History Of Cement Tile

Concrete tiles began to appear around the years 1855-1875 in Southern France and Northeastern Spain. These tiles were commonly referred to as encaustic cement tile because they resembled the popular encaustic clay tiles of this period. The benefit to the cement tile is they are not fired, and in this period fire and energy were very costly. The cement tiles offered a more affordable and efficient tile using only ground Portland cement, sand and pigments, while still being able to reproduce the same intricate designs.

“Colored concrete tiles were used to cover floors at the beginning of the 20th century. They embodied the creative expression of the avante-garde movement and were selected to serve as decorations in the palaces of Russian czars, and for flooring in homes from the Ivory Coast, to Barcelona, Spain and Berlin, Germany. Through the early part of the 1900’s the popularity of these concrete tiles expanded to the colonies of France, Spain, and Portugal. You could find decorative cement tiles arriving in the USA and Latin America around this time.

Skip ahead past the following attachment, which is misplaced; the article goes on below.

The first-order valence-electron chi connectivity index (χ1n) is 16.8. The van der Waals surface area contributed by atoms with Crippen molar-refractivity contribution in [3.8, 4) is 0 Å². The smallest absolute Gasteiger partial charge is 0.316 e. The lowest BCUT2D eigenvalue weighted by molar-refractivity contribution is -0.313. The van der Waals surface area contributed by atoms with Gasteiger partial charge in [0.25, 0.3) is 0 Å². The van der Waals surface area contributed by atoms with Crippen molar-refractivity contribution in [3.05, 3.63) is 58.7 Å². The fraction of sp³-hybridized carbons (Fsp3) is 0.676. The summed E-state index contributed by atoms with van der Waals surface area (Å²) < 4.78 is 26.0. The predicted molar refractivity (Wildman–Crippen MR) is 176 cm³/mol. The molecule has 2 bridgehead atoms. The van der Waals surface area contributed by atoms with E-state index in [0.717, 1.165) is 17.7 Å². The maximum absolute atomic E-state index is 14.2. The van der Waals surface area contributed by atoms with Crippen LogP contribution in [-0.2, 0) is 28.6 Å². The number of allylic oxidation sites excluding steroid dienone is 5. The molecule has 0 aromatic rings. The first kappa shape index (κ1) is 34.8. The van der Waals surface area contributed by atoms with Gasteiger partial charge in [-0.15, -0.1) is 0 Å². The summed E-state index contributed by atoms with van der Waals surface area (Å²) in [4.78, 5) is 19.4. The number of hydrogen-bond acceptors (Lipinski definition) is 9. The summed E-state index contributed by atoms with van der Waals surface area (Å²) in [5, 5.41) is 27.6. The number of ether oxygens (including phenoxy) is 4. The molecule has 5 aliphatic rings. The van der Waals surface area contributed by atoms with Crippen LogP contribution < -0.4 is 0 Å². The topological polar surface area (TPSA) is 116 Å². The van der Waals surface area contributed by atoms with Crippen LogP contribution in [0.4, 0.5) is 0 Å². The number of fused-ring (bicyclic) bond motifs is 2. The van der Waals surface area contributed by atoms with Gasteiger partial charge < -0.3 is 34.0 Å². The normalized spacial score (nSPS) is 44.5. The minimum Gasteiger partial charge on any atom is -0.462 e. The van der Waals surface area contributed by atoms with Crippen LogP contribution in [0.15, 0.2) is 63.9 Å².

In the middle of the 20th century concrete tiles lost their importance in the wake of the massive expansion of industrial porcelain and ceramic tiles that took their place. Luckily in the early 2000’s, there was a significant increase in demand of authentic products and hand-made cement tiles returned to widespread use. This trend can be seen in many industries in the US, similar to the micro-brew beers becoming more popular than your mass produced standards…cement tiles use a more hand-made craft to their production, and offer the end user a truly authentically hand-made experience.

At the end of the 19th century there were only two factories in Israel engaged in producing cement tiles. The factory of the Shlush brothers Neve Tzedek and the factory of the Templar Hugo Weiland Manshia. Following the massive increase in building and demand for cement tiles more factories were built throughout the world, and today can typically be found in the colonies of France, Spain, and Portugal.